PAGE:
May 18, 2022

#USSeniorOpen: A look ahead

Saucon Valley set to host June 23-26

The Francis D. Ouimet Memorial Trophy glistened outside the Saucon Valley Country Club clubhouse on May 17. The sleek, silvery shine matched the glowing enthusiasm of U.S. Senior Open officials inside the building.

| U.S. Senior Open Qualifying at Doylestown portal |

The USGA provided an update on the U.S. Senior Open, set for June 23-26 at Saucon Valley (Old), during a Media Day event. It will mark the eighth national championship at the beautiful Bethlehem, Pa. venue. Saucon Valley previously welcomed the U.S. Senior Open in 1992 and 2000.

“To grow up here, to serve on the board here for 15 years, to be able to chair this Senior Open is a thrill for me,” David Kennedy, who served as the club’s president from 2015-20, said. “Saucon Valley Country Club could not be more proud to share this longstanding partnership [with the USGA]. We go all the way back to 1951 with the U.S. Amateur. It’s been an amazing thing.”

“I can’t tell you how enthusiastic the USGA is to be returning to Saucon Valley,” Ben Kimball, USGA Senior Director of Championships, added. “This championship inspires the best senior golfers, both amateurs and professionals, to continue to chase their dream of becoming a USGA champion. One’s ability is the only determining factor for participating in this championship, which means the journey for each one of these 156 players will be a story in itself.”

For some, that story will continue on May 19 when GAP administers U.S. Senior Open Qualifying at Doylestown Country Club in Doylestown, Pa. Four spots for the Championship proper will be available. Overall, more than 3,000 individuals entered the 42nd U.S. Senior Open, with 33 qualifying sites nationwide.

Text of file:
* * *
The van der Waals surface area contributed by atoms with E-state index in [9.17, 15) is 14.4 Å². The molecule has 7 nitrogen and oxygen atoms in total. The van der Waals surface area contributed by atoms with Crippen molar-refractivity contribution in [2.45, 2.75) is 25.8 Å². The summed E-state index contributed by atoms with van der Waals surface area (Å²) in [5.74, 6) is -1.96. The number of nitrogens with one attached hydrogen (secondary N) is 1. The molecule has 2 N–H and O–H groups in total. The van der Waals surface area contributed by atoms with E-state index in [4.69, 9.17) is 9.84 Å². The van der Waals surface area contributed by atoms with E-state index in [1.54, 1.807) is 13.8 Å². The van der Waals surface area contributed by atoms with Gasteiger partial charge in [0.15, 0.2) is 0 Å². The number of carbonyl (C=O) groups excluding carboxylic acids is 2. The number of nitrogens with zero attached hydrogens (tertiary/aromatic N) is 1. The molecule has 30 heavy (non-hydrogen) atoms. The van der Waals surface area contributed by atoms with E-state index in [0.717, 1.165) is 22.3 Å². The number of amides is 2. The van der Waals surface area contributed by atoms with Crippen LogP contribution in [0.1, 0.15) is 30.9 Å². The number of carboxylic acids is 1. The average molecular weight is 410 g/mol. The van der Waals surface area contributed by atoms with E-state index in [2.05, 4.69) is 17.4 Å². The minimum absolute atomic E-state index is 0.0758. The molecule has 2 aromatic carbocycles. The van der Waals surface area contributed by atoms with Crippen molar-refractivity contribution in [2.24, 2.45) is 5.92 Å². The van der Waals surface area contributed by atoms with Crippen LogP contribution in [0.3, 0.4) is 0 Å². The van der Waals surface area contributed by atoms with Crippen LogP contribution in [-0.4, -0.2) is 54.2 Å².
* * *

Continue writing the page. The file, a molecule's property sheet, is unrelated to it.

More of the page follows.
“Saucon Valley has proven time and time again that it produces nothing but great champions. It’s going to test not only their physical ability, but also their mental stability as well,” Kimball said. “We’ll continue to evaluate each individual golf hole and each individual hole location to make sure we’re providing the fairest test for these players and crowning the most deserving champion.”

Saucon Valley’s routing will change for the U.S. Senior Open. The back nine will begin with Nos. 13-18, followed by Nos. 10-12. The front nine on the club’s Old Course remains the same. The “19th Hole,” an outdoor festival setting geared toward families, will be staged in the area of Nos. 16-18.

“We have a number of attractions on the golf course that will be great for families. I promise there will be plenty of ice cream out on the golf course,” Hank Thompson, Senior Director of the U.S. Senior Open, said. “The U.S. Senior Open brings a regional interaction with ticketholders.”

“We’re part of the Golf Association of Philadelphia. I think there’s going to be a lot of interest coming from the Philadelphia market,” Kennedy added.

In addition to Saucon Valley staff and USGA tournament officials and team members, the 42nd U.S. Senior Open at Saucon Valley will operate with more than 1,800 volunteers — approximately 700 of which bear ties to the host facility. Volunteers will assist in areas such as course maintenance, scoring, fan experience, facility management and more.

Saucon Valley will play as a par 71 at 7,028 yards. Jim Furyk, who grew up in Lancaster County, enters as defending U.S. Senior Open Champion. He played Saucon Valley for the first time on May 16.

“I thought it was a great walk. I thought it was a beautiful golf course from tee to green,” Furyk, who played alongside Saucon Valley’s Director of Golf, said. “The bunkers are defining the holes. The difficulty is really on the greens; The greens really have some teeth. There could be some really interesting pin placements out here.”

Designed by Herbert Strong, Saucon Valley’s Old Course opened in 1922. Revisions were completed by William Gordon, Perry Maxwell, and most recently Tom Marzolf from the Fazio Group in 2008.

For more information regarding the 42nd U.S. Senior Open at Saucon Valley, visit

Celebrating Amateur Golf since 1897, GAP, also known as the Golf Association of Philadelphia, is the oldest regional or state golf association in the United States. It serves as the principal ruling body of amateur golf in its region. The Association’s 330 Member Clubs and 90,000 individual members are spread across Pennsylvania, Delaware, New Jersey and Maryland. The GAP’s mission is to promote, preserve and protect the game of golf.

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